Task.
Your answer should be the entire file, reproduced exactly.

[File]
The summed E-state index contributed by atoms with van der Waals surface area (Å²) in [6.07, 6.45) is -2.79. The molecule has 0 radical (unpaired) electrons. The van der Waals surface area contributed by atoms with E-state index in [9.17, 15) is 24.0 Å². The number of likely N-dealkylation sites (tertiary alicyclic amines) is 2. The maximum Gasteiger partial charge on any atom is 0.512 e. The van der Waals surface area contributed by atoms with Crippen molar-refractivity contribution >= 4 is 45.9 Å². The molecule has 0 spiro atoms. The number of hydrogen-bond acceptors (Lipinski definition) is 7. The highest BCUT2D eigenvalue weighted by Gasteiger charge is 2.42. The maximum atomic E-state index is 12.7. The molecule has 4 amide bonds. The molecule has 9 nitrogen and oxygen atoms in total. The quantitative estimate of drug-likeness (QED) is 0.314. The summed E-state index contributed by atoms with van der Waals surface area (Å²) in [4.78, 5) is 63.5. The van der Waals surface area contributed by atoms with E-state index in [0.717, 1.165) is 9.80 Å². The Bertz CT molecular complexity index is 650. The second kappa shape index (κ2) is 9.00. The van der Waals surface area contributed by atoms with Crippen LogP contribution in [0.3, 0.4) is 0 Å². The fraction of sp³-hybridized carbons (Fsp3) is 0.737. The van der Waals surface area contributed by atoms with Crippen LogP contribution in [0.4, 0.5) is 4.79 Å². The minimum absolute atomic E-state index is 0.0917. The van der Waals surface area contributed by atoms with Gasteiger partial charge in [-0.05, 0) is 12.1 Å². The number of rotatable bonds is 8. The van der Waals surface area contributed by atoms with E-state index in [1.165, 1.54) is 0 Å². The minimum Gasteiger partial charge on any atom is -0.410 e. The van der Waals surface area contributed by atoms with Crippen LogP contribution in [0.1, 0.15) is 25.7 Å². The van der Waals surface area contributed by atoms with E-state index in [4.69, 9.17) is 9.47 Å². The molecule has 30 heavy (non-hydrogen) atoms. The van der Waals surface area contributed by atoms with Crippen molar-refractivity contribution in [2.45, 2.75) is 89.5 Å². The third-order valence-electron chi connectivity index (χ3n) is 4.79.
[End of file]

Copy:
The summed E-state index contributed by atoms with van der Waals surface area (Å²) in [6.07, 6.45) is -2.79. The molecule has 0 radical (unpaired) electrons. The van der Waals surface area contributed by atoms with E-state index in [9.17, 15) is 24.0 Å². The number of likely N-dealkylation sites (tertiary alicyclic amines) is 2. The maximum Gasteiger partial charge on any atom is 0.512 e. The van der Waals surface area contributed by atoms with Crippen molar-refractivity contribution >= 4 is 45.9 Å². The molecule has 0 spiro atoms. The number of hydrogen-bond acceptors (Lipinski definition) is 7. The highest BCUT2D eigenvalue weighted by Gasteiger charge is 2.42. The maximum atomic E-state index is 12.7. The molecule has 4 amide bonds. The molecule has 9 nitrogen and oxygen atoms in total. The quantitative estimate of drug-likeness (QED) is 0.314. The summed E-state index contributed by atoms with van der Waals surface area (Å²) in [4.78, 5) is 63.5. The van der Waals surface area contributed by atoms with E-state index in [0.717, 1.165) is 9.80 Å². The Bertz CT molecular complexity index is 650. The second kappa shape index (κ2) is 9.00. The van der Waals surface area contributed by atoms with Crippen LogP contribution in [0.3, 0.4) is 0 Å². The fraction of sp³-hybridized carbons (Fsp3) is 0.737. The van der Waals surface area contributed by atoms with Crippen LogP contribution in [0.4, 0.5) is 4.79 Å². The minimum absolute atomic E-state index is 0.0917. The van der Waals surface area contributed by atoms with Gasteiger partial charge in [-0.05, 0) is 12.1 Å². The number of rotatable bonds is 8. The van der Waals surface area contributed by atoms with E-state index in [1.165, 1.54) is 0 Å². The minimum Gasteiger partial charge on any atom is -0.410 e. The van der Waals surface area contributed by atoms with Crippen LogP contribution in [0.1, 0.15) is 25.7 Å². The van der Waals surface area contributed by atoms with E-state index in [4.69, 9.17) is 9.47 Å². The molecule has 30 heavy (non-hydrogen) atoms. The van der Waals surface area contributed by atoms with Crippen molar-refractivity contribution in [2.45, 2.75) is 89.5 Å². The third-order valence-electron chi connectivity index (χ3n) is 4.79.